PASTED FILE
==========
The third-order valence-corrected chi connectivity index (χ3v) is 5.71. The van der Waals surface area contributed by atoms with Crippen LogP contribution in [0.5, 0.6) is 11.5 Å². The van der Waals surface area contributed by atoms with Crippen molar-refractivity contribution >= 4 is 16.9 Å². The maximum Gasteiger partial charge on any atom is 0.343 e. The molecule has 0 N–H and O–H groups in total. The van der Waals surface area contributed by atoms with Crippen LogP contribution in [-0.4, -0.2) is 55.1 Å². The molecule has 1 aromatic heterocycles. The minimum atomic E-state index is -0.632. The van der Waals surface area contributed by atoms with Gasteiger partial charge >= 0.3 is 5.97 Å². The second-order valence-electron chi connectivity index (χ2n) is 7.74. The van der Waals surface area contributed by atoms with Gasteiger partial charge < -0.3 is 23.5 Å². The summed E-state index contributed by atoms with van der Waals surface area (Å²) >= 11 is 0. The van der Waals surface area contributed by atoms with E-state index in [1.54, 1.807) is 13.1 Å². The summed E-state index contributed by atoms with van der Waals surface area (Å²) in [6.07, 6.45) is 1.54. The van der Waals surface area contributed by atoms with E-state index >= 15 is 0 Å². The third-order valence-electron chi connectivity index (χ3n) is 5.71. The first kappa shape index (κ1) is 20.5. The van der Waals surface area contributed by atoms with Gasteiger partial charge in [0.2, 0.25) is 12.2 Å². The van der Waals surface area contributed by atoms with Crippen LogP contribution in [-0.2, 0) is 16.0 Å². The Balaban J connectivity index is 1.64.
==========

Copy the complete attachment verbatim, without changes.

The third-order valence-corrected chi connectivity index (χ3v) is 5.71. The van der Waals surface area contributed by atoms with Crippen LogP contribution in [0.5, 0.6) is 11.5 Å². The van der Waals surface area contributed by atoms with Crippen molar-refractivity contribution >= 4 is 16.9 Å². The maximum Gasteiger partial charge on any atom is 0.343 e. The molecule has 0 N–H and O–H groups in total. The van der Waals surface area contributed by atoms with Crippen LogP contribution in [-0.4, -0.2) is 55.1 Å². The molecule has 1 aromatic heterocycles. The minimum atomic E-state index is -0.632. The van der Waals surface area contributed by atoms with Gasteiger partial charge >= 0.3 is 5.97 Å². The second-order valence-electron chi connectivity index (χ2n) is 7.74. The van der Waals surface area contributed by atoms with Gasteiger partial charge < -0.3 is 23.5 Å². The summed E-state index contributed by atoms with van der Waals surface area (Å²) >= 11 is 0. The van der Waals surface area contributed by atoms with E-state index in [1.54, 1.807) is 13.1 Å². The summed E-state index contributed by atoms with van der Waals surface area (Å²) in [6.07, 6.45) is 1.54. The van der Waals surface area contributed by atoms with E-state index >= 15 is 0 Å². The third-order valence-electron chi connectivity index (χ3n) is 5.71. The first kappa shape index (κ1) is 20.5. The van der Waals surface area contributed by atoms with Gasteiger partial charge in [0.2, 0.25) is 12.2 Å². The van der Waals surface area contributed by atoms with Crippen LogP contribution in [-0.2, 0) is 16.0 Å². The Balaban J connectivity index is 1.64.